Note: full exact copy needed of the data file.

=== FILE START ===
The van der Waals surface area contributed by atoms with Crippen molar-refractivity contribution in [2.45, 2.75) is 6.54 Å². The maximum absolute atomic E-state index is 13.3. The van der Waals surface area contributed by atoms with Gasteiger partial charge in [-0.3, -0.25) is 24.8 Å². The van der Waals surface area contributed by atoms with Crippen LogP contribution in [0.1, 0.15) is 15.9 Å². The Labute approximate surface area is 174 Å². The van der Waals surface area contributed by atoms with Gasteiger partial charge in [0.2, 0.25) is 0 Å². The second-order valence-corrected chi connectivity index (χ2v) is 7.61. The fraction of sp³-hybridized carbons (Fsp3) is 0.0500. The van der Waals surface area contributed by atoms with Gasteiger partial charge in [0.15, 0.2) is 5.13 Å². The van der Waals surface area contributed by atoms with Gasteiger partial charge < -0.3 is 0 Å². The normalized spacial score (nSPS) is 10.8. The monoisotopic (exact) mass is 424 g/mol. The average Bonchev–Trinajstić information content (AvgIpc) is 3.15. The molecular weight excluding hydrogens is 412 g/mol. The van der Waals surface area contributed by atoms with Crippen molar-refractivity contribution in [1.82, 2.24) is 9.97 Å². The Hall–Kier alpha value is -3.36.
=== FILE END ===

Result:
The van der Waals surface area contributed by atoms with Crippen molar-refractivity contribution in [2.45, 2.75) is 6.54 Å². The maximum absolute atomic E-state index is 13.3. The van der Waals surface area contributed by atoms with Gasteiger partial charge in [-0.3, -0.25) is 24.8 Å². The van der Waals surface area contributed by atoms with Crippen LogP contribution in [0.1, 0.15) is 15.9 Å². The Labute approximate surface area is 174 Å². The van der Waals surface area contributed by atoms with Gasteiger partial charge in [0.2, 0.25) is 0 Å². The second-order valence-corrected chi connectivity index (χ2v) is 7.61. The fraction of sp³-hybridized carbons (Fsp3) is 0.0500. The van der Waals surface area contributed by atoms with Gasteiger partial charge in [0.15, 0.2) is 5.13 Å². The van der Waals surface area contributed by atoms with Gasteiger partial charge < -0.3 is 0 Å². The normalized spacial score (nSPS) is 10.8. The monoisotopic (exact) mass is 424 g/mol. The average Bonchev–Trinajstić information content (AvgIpc) is 3.15. The molecular weight excluding hydrogens is 412 g/mol. The van der Waals surface area contributed by atoms with Crippen molar-refractivity contribution in [1.82, 2.24) is 9.97 Å². The Hall–Kier alpha value is -3.36.